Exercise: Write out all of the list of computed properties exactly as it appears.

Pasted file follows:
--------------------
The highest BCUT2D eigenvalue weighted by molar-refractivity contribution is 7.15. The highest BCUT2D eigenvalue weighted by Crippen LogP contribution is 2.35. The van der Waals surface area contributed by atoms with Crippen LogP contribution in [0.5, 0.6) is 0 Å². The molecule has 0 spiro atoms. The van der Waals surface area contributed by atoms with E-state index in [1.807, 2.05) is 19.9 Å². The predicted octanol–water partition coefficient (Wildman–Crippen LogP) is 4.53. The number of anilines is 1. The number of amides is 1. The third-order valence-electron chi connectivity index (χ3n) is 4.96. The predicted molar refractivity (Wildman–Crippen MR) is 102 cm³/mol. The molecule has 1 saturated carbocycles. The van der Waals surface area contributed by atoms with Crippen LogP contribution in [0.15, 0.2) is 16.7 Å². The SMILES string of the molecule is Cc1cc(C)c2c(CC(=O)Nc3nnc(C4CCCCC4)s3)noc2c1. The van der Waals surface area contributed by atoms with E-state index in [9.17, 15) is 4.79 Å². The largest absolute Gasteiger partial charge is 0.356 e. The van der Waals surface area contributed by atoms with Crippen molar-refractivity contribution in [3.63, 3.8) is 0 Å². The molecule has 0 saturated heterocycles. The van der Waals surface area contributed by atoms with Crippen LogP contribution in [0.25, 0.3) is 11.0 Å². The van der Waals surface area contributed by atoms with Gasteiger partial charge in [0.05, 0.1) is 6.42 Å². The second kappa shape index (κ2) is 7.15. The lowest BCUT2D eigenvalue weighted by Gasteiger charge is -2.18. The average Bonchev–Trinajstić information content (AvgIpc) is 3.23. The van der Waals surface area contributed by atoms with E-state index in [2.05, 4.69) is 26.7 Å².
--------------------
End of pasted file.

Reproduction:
The highest BCUT2D eigenvalue weighted by molar-refractivity contribution is 7.15. The highest BCUT2D eigenvalue weighted by Crippen LogP contribution is 2.35. The van der Waals surface area contributed by atoms with Crippen LogP contribution in [0.5, 0.6) is 0 Å². The molecule has 0 spiro atoms. The van der Waals surface area contributed by atoms with E-state index in [1.807, 2.05) is 19.9 Å². The predicted octanol–water partition coefficient (Wildman–Crippen LogP) is 4.53. The number of anilines is 1. The number of amides is 1. The third-order valence-electron chi connectivity index (χ3n) is 4.96. The predicted molar refractivity (Wildman–Crippen MR) is 102 cm³/mol. The molecule has 1 saturated carbocycles. The van der Waals surface area contributed by atoms with Crippen LogP contribution in [0.15, 0.2) is 16.7 Å². The SMILES string of the molecule is Cc1cc(C)c2c(CC(=O)Nc3nnc(C4CCCCC4)s3)noc2c1. The van der Waals surface area contributed by atoms with E-state index in [9.17, 15) is 4.79 Å². The largest absolute Gasteiger partial charge is 0.356 e. The van der Waals surface area contributed by atoms with Crippen molar-refractivity contribution in [3.63, 3.8) is 0 Å². The molecule has 0 saturated heterocycles. The van der Waals surface area contributed by atoms with Crippen LogP contribution in [0.25, 0.3) is 11.0 Å². The van der Waals surface area contributed by atoms with Gasteiger partial charge in [0.05, 0.1) is 6.42 Å². The second kappa shape index (κ2) is 7.15. The lowest BCUT2D eigenvalue weighted by Gasteiger charge is -2.18. The average Bonchev–Trinajstić information content (AvgIpc) is 3.23. The van der Waals surface area contributed by atoms with E-state index in [2.05, 4.69) is 26.7 Å².